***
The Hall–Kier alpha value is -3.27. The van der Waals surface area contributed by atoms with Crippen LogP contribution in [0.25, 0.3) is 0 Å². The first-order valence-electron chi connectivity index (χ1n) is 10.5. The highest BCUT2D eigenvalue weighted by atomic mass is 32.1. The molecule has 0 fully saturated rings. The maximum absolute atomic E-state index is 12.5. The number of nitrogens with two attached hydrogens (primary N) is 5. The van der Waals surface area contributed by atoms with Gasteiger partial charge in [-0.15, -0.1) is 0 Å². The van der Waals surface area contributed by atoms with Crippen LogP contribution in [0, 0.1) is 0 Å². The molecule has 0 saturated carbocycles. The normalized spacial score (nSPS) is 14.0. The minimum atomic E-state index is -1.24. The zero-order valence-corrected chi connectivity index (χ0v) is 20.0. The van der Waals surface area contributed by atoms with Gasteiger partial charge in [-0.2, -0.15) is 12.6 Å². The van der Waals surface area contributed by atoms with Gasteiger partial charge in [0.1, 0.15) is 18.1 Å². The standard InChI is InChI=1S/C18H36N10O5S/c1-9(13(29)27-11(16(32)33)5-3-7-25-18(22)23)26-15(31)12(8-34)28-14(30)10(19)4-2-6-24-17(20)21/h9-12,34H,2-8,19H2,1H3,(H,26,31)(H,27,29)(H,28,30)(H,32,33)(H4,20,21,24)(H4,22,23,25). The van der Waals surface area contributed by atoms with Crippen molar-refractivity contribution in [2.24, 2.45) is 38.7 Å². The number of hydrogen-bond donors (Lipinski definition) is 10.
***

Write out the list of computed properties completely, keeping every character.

The Hall–Kier alpha value is -3.27. The van der Waals surface area contributed by atoms with Crippen LogP contribution in [0.25, 0.3) is 0 Å². The first-order valence-electron chi connectivity index (χ1n) is 10.5. The highest BCUT2D eigenvalue weighted by atomic mass is 32.1. The molecule has 0 fully saturated rings. The maximum absolute atomic E-state index is 12.5. The number of nitrogens with two attached hydrogens (primary N) is 5. The van der Waals surface area contributed by atoms with Gasteiger partial charge in [-0.15, -0.1) is 0 Å². The van der Waals surface area contributed by atoms with Crippen LogP contribution in [0, 0.1) is 0 Å². The molecule has 0 saturated carbocycles. The normalized spacial score (nSPS) is 14.0. The minimum atomic E-state index is -1.24. The zero-order valence-corrected chi connectivity index (χ0v) is 20.0. The van der Waals surface area contributed by atoms with Gasteiger partial charge in [-0.2, -0.15) is 12.6 Å². The van der Waals surface area contributed by atoms with Gasteiger partial charge in [0.1, 0.15) is 18.1 Å². The standard InChI is InChI=1S/C18H36N10O5S/c1-9(13(29)27-11(16(32)33)5-3-7-25-18(22)23)26-15(31)12(8-34)28-14(30)10(19)4-2-6-24-17(20)21/h9-12,34H,2-8,19H2,1H3,(H,26,31)(H,27,29)(H,28,30)(H,32,33)(H4,20,21,24)(H4,22,23,25). The van der Waals surface area contributed by atoms with Crippen molar-refractivity contribution in [2.24, 2.45) is 38.7 Å². The number of hydrogen-bond donors (Lipinski definition) is 10.